This is how they pay for all their social programs.  It is doubtful that Biden's proposed taxes on corporations and "the rich" will pay for everything the progressives want.  It will also make it a tough sell to middle-class voters, especially with the Republicans spreading propaganda about taxes going up on all workers and the middle-class.


  20. 42 minutes ago, cigarjoe said:

    I've only seen the Raymond Burr TV show, and never read any of the novels by Gardiner, so I was amused to see Paul Drake as a black character P.I. this go round. It's part of the "inclusion for all Americans"  that we obviously didn't get  with the Hollywood stereotypes. If it brings new fans to Earl Stanley Gardner's works great. They should bring in some Asian characters too. I enjoyed the  Sister Alice McKeegan character which was obviously based on Aimee Semple McPherson. McPherson pioneered the use of modern media in religious services, using radio to draw on the growing appeal of popular entertainment and incorporating stage techniques into her weekly sermons at Angelus Temple, an early megachurch

     You can just enjoy it as a parallel universe Perry Mason. It kind of like Spillane's Mike Hammer a New York Detective who in Kiss Me Deadly is set in Los Angeles, wearing no fedora  or trenchcoat, I don't even think he shoots a gun so no .45 Colt Automatic either. That story was changed a lot too but I'm not complaining it's the best Mike Hammer on film to date.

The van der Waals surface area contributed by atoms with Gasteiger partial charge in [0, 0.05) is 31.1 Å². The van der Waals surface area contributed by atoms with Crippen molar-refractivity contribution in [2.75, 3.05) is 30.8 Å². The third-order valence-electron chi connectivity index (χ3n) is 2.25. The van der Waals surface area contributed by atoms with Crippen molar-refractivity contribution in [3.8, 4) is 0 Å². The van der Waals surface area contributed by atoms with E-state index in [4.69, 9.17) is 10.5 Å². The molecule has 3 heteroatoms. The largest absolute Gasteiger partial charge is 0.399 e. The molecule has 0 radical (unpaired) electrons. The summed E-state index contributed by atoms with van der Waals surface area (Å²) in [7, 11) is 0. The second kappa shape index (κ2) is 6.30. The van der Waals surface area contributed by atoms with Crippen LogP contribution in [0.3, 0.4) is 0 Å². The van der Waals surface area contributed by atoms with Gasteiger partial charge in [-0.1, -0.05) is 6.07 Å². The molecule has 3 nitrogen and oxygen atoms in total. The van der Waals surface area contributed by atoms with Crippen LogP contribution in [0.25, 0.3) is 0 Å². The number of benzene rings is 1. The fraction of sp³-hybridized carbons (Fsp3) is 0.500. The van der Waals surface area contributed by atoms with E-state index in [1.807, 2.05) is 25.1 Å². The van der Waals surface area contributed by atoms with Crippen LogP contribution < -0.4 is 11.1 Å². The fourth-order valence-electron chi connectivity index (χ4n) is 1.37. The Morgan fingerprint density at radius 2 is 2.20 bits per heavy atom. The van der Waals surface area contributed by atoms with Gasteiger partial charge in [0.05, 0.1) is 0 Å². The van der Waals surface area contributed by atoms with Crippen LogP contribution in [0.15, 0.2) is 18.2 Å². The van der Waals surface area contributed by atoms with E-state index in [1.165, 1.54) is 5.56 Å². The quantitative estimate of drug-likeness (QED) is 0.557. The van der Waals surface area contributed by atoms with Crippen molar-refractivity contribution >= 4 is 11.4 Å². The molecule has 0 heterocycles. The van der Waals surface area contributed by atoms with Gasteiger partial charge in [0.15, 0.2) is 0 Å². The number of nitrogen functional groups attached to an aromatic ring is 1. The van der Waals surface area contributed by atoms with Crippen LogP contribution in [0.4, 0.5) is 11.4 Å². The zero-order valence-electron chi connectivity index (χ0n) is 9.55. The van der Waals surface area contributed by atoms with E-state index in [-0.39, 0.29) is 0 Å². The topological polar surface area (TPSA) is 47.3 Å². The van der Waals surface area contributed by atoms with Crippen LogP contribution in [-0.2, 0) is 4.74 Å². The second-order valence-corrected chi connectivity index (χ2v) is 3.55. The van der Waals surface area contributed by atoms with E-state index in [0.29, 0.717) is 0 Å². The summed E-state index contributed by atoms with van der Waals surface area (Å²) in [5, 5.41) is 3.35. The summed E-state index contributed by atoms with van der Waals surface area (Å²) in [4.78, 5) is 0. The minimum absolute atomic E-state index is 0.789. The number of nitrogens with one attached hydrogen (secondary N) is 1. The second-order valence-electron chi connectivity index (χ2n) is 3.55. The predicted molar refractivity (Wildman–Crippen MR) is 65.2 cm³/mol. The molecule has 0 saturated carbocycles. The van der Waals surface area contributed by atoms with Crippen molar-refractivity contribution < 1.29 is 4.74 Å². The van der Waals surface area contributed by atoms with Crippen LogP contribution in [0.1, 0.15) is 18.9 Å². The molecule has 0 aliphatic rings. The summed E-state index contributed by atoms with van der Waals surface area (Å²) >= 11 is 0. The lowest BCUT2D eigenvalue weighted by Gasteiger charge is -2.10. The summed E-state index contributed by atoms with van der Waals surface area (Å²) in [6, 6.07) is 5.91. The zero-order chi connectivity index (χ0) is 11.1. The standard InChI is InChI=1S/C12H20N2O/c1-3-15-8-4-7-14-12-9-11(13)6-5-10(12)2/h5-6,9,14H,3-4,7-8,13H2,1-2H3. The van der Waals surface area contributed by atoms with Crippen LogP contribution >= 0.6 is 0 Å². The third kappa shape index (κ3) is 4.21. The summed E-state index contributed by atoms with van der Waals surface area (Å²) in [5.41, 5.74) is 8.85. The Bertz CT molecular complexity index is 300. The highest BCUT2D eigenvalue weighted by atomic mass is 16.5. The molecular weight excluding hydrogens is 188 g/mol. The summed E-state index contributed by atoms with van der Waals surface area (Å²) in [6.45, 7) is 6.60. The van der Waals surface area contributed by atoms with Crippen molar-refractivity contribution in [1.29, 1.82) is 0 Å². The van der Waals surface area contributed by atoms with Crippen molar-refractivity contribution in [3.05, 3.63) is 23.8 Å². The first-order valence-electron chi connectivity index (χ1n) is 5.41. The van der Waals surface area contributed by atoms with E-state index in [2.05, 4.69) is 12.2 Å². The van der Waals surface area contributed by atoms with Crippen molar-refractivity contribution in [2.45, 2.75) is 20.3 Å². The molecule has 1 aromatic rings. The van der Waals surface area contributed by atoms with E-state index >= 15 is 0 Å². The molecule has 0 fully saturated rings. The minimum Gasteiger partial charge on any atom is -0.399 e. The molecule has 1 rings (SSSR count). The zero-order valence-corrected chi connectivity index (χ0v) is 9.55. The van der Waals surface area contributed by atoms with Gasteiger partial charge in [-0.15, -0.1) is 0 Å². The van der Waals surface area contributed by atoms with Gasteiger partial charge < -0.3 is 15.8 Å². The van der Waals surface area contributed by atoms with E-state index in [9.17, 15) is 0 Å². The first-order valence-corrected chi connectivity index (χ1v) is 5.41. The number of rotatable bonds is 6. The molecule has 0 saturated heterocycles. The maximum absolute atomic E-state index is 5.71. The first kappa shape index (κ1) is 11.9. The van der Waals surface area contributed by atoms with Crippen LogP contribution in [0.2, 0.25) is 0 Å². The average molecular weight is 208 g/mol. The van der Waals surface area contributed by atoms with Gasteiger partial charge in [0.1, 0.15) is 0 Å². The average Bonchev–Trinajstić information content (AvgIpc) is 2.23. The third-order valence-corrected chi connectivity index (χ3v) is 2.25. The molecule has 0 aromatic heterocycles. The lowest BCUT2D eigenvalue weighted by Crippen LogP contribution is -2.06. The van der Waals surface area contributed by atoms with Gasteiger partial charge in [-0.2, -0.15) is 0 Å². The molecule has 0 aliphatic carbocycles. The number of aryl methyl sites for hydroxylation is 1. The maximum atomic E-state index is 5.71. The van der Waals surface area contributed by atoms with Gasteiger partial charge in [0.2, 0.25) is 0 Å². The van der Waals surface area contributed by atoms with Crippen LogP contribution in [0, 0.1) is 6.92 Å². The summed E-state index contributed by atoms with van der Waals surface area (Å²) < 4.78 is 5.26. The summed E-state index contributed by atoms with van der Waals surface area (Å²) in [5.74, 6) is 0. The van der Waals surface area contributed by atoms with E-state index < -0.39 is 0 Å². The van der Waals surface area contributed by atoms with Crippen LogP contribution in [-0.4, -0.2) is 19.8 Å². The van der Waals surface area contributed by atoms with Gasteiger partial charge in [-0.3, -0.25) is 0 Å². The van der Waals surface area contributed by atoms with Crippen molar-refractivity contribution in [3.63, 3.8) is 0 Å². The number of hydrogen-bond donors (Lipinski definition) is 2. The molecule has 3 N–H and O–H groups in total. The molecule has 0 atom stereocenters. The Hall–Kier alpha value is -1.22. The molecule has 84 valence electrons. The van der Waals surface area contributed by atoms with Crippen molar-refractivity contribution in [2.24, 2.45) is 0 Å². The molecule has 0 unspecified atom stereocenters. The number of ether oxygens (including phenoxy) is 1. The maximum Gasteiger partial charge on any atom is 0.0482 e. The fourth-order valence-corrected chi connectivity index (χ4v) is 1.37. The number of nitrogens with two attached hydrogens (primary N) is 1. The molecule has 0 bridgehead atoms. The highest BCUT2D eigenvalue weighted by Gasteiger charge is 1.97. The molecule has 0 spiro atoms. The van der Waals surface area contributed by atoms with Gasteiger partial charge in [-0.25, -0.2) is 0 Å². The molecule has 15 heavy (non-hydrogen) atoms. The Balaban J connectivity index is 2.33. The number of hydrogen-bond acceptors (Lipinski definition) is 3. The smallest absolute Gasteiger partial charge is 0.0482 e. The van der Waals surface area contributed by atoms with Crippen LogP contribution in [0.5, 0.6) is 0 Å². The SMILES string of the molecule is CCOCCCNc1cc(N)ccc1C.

I recently had free access to The Girl Hunters with Mickey Spillane as Mike Hammer.   Gave up about 1/3 of the way through it.

  21. 16 hours ago, jamesjazzguitar said:

    I don't think corporations not hiring them has anything to do with the reasons you mention;  instead my POV is that they are protecting their bottom line.    As we see with the various pushback from corporations about the Georgia voting bill (or anti-voting bill),   many corporations have decided to take a side.     Why risk a boycott or some other action by hiring anyone that was highly associated with Trump like a Trump cabinet member.

    Note that book publishers are refusing to sign book deals with Trump associates for the same reason.    In both cases these companies can decline association,  behind-closed-doors,  and thus their actions (or lack of) can be done without fear of a Trump supporter \ GOPer counter boycott.      Thus their bottom line is safe from either a left driven or right driven boycott.   

    That isn't the case with the action MLB or Coke took with the Georgia law;    Only time will tell what the economic fallout will be by taking a side.


    I disagree and stand by my original comment.

  22. On 4/8/2021 at 3:46 PM, mr6666 said:


    I understand Mike Pence has the same problem.  Appears some are creating organizations, websites, etc. to remain relevant and also to raise money.

    I imagine many corporations not only think the Trump cabinet members and others are tainted by Trumpism, but they fear they will remain too loyal to Trump rather than the corporation that employees them.